A second edition of the Climate Vulnerability Monitor, "A Guide to the Cold Calculus of a Hot Planet", was published in September 2012. It expanded on the first report’s analysis, describing 34 indicators of positive and negative effects predicted to result from climate change.
The purpose of the CVF is to channel input from the most vulnerable groups, creating new policies and promoting effective action on climate change as it evolves. The forum is recognized as a voice on international climate-change issues.
Economics blogger Tim Worstall criticizes the CVF for failing to consider all sides of the issue, focusing solely on the cost of climate change and the detrimental effects of economic and technological activities. Worstall suggests an unbiased approach considering costs and benefits, asking: "Are we going to be better off without climate change, or without fossil fuels?" However, the forum's latest Climate Vulnerability Monitor specifies the costs and benefits of addressing climate change instead of continuing current trends in the globally fossil fuel-intensive economic pathway. Its analysis relies on Intergovernmental Panel on Climate Change (IPCC) greenhouse gas emission projections and studies showing carbon-intensive energy means indicating 10-100 times the level of negative externalities when compared to climate-safe alternatives.
Scholarly discussion of climate vulnerability and the meaning of vulnerability itself is more subjective, leading to a separate (but closely linked) debate. There are clear discrepancies in how different countries deal with climate change, leading to dissent about how the issue should be handled at the international level. A question is, "Are countries with better economic standing responsible for helping less privileged countries deal with climate change?" According to a spokesperson for the Climate and Development Knowledge Network, climate vulnerability is an issue of "equity and human rights" determined by climate change’s effect on a given nation's environment and the level of that nation’s preparedness and available resources to deal with its challenges.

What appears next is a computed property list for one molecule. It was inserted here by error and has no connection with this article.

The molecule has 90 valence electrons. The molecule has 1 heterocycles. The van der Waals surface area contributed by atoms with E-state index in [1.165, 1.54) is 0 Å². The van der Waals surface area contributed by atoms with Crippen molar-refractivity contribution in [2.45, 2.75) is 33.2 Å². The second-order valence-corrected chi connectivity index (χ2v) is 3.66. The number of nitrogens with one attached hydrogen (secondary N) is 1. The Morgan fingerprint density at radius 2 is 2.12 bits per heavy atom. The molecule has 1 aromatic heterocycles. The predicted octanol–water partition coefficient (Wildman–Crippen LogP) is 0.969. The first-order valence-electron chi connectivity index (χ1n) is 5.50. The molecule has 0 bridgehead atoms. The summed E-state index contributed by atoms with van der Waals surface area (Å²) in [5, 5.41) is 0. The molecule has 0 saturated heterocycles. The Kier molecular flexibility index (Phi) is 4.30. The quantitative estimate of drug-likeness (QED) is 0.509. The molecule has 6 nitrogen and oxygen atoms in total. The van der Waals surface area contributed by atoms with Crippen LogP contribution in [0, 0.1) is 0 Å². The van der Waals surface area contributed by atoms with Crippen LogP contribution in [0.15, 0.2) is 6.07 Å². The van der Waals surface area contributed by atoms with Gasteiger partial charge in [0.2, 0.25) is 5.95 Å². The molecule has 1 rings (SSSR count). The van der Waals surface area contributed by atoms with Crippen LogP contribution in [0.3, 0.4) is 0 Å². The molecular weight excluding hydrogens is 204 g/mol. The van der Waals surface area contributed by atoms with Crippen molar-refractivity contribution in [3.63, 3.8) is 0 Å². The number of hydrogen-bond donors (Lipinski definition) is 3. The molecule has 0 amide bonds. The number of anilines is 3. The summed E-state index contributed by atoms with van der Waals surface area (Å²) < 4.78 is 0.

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Our experience has not been entirely optimistic. After the Copenhagen meeting, there was a lot of disappointment. Much of our disappointment was based on our high expectations of what the outcomes might be. Like any major international treaty, it doesn’t happen overnight, or even after a couple of years or even ten years. I think we have major treaties in place which took decades to conclude. With the UN Framework Convention on Climate Change, I don’t think we’ll conclude until we change our approach. It’s always been my contention that we’re dealing with too much detail in a document that’s highly controversial because the issues are very critical to different countries at different levels of development. My view has been to agree on a broad document and then deal with issues on a piecemeal basis. Unless we do that, our hopes for success are very dim.